CALABRIA, ANCIENT. Calabria is a territorial district of both modern and ancient Italy.
The ancient district consisted of the peninsula at its southeast extremity, between the Adriatic Sea and the Gulf of Tarentum, ending in the lapygian promontory (Lat. Promunturium Sallentinum; the village upon it was called Leuca - Gr. "Leuka", white, from its colour - and is still named S. Maria di Leuca) and corresponding in the main with the modern province of Lecce, Brundisium and Tarentum being its most north-westerly cities, though the boundary of the latter extends somewhat farther west. It is a low terrace of limestone, the highest parts of which seldom reach 1500 ft.; the cliffs, though not high, are steep, and it has no rivers of any importance, but despite lack of water it was (and is) remarkably fertile. Strabo mentions its pastures and trees, and its olives, vines and fruit trees (which are still the principal source of prosperity) are frequently spoken of by the ancients. The wool of Tarentum and Brundisium was also famous, and at the former place were considerable dye-works. These two towns acquired importance in very early times owing to the excellence of their harbours. Traces of a prehistoric population of the stone and early bronze age are to be found all over Calabria. Especially noticeable are the menhirs (pietre fitte) and the round tower-like specchie or truddhi, which are found near Lecce, Gallipolli and Muro Leccese (and only here in Italy); they correspond to similar monuments, the perdas fittas and the nuraghi, of Sardinia, and the inter-relation between the two populations which produced them requires careful study. In 272-266 B.C. we find six triumphs recorded in the Roman fasti over the Tarentini, Sallentini and Messapii, while the name Calabria does not occur; but after the foundation of a colony at Brundisium in 246-245 B.C. , and the final subjection of Tarentum in 209 B.C., Calabria became the general name for the peninsula. The population declined to some extent; Strabo (vi. 281) tells us that in earlier days Calabria had been extremely populous and had had thirteen cities, but that in his time all except Tarentum and Brundisium, which retained their commercial importance, had dwindled down to villages. The Via Appia, prolonged to Brundisium perhaps as early as 190 B.C., passed through Tarentum; the shorter route by Canusium, Barium and Gnathia was only made into a main artery of communication by Trajan (see Appia, Via). The only other roads were the two coast roads, the one from Brundisium by Lupiae, the other from Tarentum by Manduria, Neretum, Aletium (with a branch to Callipolis) and Veretum (hence a branch to Leuca), which met at Hydruntum. Augustus joined Calabria to Apulia and the territory of the Hirpini to form the second region of Italy. From the end of the second century we find Calabria for juridical purposes associated either with Apulia or with Lucania and the district of the Bruttii, while Diocletian placed it under one corrector with Apulia. The loss of the name Calabria came with the Lombard conquest of this district, when it was transferred to the land of the Bruttii, which the Byzantine empire still held.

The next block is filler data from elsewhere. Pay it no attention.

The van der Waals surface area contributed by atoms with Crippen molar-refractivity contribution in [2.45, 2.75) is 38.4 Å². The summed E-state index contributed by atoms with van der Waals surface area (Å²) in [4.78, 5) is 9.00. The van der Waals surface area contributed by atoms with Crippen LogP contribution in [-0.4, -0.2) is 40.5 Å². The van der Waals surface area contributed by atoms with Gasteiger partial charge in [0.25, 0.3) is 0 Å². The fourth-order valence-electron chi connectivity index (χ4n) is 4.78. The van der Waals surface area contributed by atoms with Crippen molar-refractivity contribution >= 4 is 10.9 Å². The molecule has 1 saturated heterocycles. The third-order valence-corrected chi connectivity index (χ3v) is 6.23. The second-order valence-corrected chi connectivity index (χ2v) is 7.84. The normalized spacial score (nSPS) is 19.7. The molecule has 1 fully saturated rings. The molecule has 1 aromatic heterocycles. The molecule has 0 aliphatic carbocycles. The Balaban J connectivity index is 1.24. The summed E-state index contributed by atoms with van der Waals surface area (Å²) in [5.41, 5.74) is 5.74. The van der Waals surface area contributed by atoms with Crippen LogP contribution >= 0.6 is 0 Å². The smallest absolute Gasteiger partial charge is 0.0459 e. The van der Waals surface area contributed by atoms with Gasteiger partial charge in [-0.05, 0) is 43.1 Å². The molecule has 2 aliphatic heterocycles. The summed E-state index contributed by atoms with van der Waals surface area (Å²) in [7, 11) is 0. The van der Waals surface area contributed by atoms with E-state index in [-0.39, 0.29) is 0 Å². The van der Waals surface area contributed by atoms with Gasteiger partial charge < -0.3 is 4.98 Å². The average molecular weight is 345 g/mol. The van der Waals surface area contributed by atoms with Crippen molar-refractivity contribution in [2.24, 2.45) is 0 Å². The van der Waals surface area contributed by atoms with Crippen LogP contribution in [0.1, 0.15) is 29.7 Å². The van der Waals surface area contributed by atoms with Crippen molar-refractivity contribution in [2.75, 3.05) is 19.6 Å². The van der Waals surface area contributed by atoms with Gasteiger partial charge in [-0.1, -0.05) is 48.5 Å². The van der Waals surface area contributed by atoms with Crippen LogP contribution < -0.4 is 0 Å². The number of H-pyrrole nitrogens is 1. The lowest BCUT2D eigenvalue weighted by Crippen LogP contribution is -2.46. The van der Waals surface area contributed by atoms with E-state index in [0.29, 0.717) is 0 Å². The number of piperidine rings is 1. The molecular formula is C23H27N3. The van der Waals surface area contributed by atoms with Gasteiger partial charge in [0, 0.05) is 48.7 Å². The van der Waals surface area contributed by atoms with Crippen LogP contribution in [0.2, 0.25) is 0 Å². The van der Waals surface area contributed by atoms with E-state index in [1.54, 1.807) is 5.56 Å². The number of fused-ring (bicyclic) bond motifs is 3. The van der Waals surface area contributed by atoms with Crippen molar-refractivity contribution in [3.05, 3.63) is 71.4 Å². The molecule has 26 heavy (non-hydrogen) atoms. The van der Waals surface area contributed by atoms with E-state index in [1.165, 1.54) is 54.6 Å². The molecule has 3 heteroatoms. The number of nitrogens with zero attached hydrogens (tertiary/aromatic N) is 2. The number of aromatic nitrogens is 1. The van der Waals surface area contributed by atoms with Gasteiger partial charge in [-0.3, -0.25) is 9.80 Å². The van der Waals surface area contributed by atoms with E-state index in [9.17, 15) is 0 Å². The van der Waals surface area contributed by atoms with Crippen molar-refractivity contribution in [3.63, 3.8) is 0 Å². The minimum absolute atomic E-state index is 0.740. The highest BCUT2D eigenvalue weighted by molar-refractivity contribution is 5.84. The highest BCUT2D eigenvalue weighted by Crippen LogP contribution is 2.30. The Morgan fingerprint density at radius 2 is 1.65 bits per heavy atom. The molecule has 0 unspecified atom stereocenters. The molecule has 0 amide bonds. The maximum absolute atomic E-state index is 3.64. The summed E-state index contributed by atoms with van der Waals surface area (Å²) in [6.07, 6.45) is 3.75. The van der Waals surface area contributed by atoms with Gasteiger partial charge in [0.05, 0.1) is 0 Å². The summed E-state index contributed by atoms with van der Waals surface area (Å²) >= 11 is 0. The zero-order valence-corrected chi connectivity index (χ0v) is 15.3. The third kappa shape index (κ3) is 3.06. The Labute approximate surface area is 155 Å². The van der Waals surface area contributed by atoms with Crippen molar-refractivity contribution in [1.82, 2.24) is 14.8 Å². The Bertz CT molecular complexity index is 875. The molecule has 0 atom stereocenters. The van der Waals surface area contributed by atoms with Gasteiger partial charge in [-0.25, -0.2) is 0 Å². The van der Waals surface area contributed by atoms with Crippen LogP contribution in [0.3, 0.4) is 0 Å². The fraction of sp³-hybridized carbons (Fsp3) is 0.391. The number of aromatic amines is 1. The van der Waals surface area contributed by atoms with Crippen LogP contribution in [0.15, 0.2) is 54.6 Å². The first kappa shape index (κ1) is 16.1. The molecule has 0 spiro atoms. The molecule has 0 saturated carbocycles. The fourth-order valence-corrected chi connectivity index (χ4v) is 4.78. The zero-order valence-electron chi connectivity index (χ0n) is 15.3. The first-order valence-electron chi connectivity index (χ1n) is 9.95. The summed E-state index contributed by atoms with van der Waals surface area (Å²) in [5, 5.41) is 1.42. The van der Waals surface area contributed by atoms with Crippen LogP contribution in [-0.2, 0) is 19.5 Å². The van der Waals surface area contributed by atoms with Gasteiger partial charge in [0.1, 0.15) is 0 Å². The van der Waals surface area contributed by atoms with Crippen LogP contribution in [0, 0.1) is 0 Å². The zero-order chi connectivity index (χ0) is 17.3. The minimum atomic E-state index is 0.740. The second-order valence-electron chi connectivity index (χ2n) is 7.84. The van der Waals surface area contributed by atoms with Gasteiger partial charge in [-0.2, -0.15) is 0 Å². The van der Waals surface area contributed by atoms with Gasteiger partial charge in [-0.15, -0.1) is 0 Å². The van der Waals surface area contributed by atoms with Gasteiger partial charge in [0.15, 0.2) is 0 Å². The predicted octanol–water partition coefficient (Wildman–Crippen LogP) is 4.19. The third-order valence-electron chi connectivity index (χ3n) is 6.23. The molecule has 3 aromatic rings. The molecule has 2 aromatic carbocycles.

Note - this article incorporates content from Encyclopaedia Britannica, Eleventh Edition, (1910-1911)